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Stamp of Approval

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Stamp of Approval featured

In the third of three poems, Bruce Black reflects on prayer.

Do prayers receive a stamp of approval
when they arrive in heaven? Maybe there's 
an angel sitting at a desk reading each prayer, 
deciding which one gets passed on to God 
and which gets dismissed—tossed into 
the wastebasket to be shredded later—
while those that are passed on get 
the stamp of approval?

But even then there's no guarantee your
prayer will be heard. There are so many
prayers and only so much time.
So, another angel must have to sift 
through them all deciding yes or no,
accepted, rejected, and you'll never know
which pile your prayer falls into.

Even those accepted still need to make it
past more angels judging the prayers 
that are to be handed to God, and even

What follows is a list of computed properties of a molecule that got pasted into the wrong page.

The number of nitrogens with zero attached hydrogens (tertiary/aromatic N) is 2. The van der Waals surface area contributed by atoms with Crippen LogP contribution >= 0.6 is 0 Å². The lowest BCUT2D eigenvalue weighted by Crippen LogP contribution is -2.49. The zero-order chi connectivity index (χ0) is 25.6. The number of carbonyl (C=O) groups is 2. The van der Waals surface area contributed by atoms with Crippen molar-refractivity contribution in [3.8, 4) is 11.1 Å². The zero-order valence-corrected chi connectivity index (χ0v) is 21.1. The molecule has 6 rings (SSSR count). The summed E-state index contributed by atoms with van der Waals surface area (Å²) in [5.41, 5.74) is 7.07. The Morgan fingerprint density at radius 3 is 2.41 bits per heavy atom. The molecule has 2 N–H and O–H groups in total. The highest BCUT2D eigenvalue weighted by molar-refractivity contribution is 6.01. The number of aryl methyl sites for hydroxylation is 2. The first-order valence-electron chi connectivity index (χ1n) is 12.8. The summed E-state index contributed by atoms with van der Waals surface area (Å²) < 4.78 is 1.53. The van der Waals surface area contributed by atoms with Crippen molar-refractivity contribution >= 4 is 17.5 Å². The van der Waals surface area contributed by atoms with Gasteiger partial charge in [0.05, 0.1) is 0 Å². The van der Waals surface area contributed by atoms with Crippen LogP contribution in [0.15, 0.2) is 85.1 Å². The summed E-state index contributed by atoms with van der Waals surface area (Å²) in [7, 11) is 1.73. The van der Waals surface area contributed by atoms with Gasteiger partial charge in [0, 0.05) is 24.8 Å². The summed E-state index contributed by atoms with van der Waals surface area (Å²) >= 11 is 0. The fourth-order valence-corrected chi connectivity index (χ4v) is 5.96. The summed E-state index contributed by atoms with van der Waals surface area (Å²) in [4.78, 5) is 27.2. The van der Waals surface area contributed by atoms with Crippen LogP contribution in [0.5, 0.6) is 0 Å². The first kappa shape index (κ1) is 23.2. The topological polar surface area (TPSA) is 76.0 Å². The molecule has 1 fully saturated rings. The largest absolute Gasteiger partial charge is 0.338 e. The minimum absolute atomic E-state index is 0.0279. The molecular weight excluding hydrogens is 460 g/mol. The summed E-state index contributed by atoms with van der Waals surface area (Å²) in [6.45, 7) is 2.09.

then the prayers can be pushed aside, 
only a handful brought to God for review.

So you can pray and pray—all day, all night—
you can pray all your life, on holidays, and
on ordinary days, hoping your prayer is
heard, hoping God will answer you, never
knowing if your prayer reaches God's ear.

In the end maybe it doesn't matter, only
that you keep praying, keep believing in God,
keep hoping your prayer receives a stamp of 
approval, keep waiting for an answer.


This poem was originally published on the Poetry Super Highway.

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Bruce Black is the author of Writing Yoga (Rodmell Press/Shambhala) and editorial director of The Jewish Writing Project. He received his BA from Columbia University and his MFA from Vermont College. His work has appeared in Elephant Journal, Blue Lyra Review, Tiferet Journal, Hevria, Poetica, Reform Judaism, The Jewish Literary Journal, Mindbodygreen, Yogi Times, Chicken Soup for the Soul, and elsewhere. He lives in Sarasota, FL.
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